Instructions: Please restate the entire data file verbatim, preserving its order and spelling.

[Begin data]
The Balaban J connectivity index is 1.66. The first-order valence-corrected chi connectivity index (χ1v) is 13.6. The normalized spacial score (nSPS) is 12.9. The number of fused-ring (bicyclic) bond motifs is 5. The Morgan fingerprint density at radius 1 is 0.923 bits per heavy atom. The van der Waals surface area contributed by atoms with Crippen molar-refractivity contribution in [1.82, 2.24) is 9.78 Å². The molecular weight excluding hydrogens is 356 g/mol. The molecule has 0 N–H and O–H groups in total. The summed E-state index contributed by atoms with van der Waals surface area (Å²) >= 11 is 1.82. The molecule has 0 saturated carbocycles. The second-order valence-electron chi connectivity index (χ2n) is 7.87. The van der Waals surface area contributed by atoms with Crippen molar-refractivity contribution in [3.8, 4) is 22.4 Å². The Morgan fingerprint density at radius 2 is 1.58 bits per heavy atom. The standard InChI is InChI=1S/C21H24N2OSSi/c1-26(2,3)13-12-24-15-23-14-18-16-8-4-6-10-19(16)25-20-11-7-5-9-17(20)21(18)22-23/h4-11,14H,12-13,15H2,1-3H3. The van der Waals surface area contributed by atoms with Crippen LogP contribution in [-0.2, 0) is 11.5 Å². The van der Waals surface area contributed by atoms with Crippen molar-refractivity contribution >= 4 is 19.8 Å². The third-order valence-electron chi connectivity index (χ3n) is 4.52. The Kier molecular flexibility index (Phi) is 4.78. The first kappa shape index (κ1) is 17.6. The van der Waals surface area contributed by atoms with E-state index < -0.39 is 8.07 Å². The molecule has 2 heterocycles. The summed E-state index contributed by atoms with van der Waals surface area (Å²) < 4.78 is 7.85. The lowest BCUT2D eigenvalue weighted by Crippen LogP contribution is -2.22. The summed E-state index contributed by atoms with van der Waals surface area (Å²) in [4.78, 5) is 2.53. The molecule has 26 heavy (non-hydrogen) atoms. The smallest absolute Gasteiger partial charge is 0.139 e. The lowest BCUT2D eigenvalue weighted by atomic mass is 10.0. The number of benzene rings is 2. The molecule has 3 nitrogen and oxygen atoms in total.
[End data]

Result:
The Balaban J connectivity index is 1.66. The first-order valence-corrected chi connectivity index (χ1v) is 13.6. The normalized spacial score (nSPS) is 12.9. The number of fused-ring (bicyclic) bond motifs is 5. The Morgan fingerprint density at radius 1 is 0.923 bits per heavy atom. The van der Waals surface area contributed by atoms with Crippen molar-refractivity contribution in [1.82, 2.24) is 9.78 Å². The molecular weight excluding hydrogens is 356 g/mol. The molecule has 0 N–H and O–H groups in total. The summed E-state index contributed by atoms with van der Waals surface area (Å²) >= 11 is 1.82. The molecule has 0 saturated carbocycles. The second-order valence-electron chi connectivity index (χ2n) is 7.87. The van der Waals surface area contributed by atoms with Crippen molar-refractivity contribution in [3.8, 4) is 22.4 Å². The Morgan fingerprint density at radius 2 is 1.58 bits per heavy atom. The standard InChI is InChI=1S/C21H24N2OSSi/c1-26(2,3)13-12-24-15-23-14-18-16-8-4-6-10-19(16)25-20-11-7-5-9-17(20)21(18)22-23/h4-11,14H,12-13,15H2,1-3H3. The van der Waals surface area contributed by atoms with Crippen LogP contribution in [-0.2, 0) is 11.5 Å². The van der Waals surface area contributed by atoms with Crippen molar-refractivity contribution >= 4 is 19.8 Å². The third-order valence-electron chi connectivity index (χ3n) is 4.52. The Kier molecular flexibility index (Phi) is 4.78. The first kappa shape index (κ1) is 17.6. The van der Waals surface area contributed by atoms with E-state index < -0.39 is 8.07 Å². The molecule has 2 heterocycles. The summed E-state index contributed by atoms with van der Waals surface area (Å²) < 4.78 is 7.85. The lowest BCUT2D eigenvalue weighted by Crippen LogP contribution is -2.22. The summed E-state index contributed by atoms with van der Waals surface area (Å²) in [4.78, 5) is 2.53. The molecule has 26 heavy (non-hydrogen) atoms. The smallest absolute Gasteiger partial charge is 0.139 e. The lowest BCUT2D eigenvalue weighted by atomic mass is 10.0. The number of benzene rings is 2. The molecule has 3 nitrogen and oxygen atoms in total.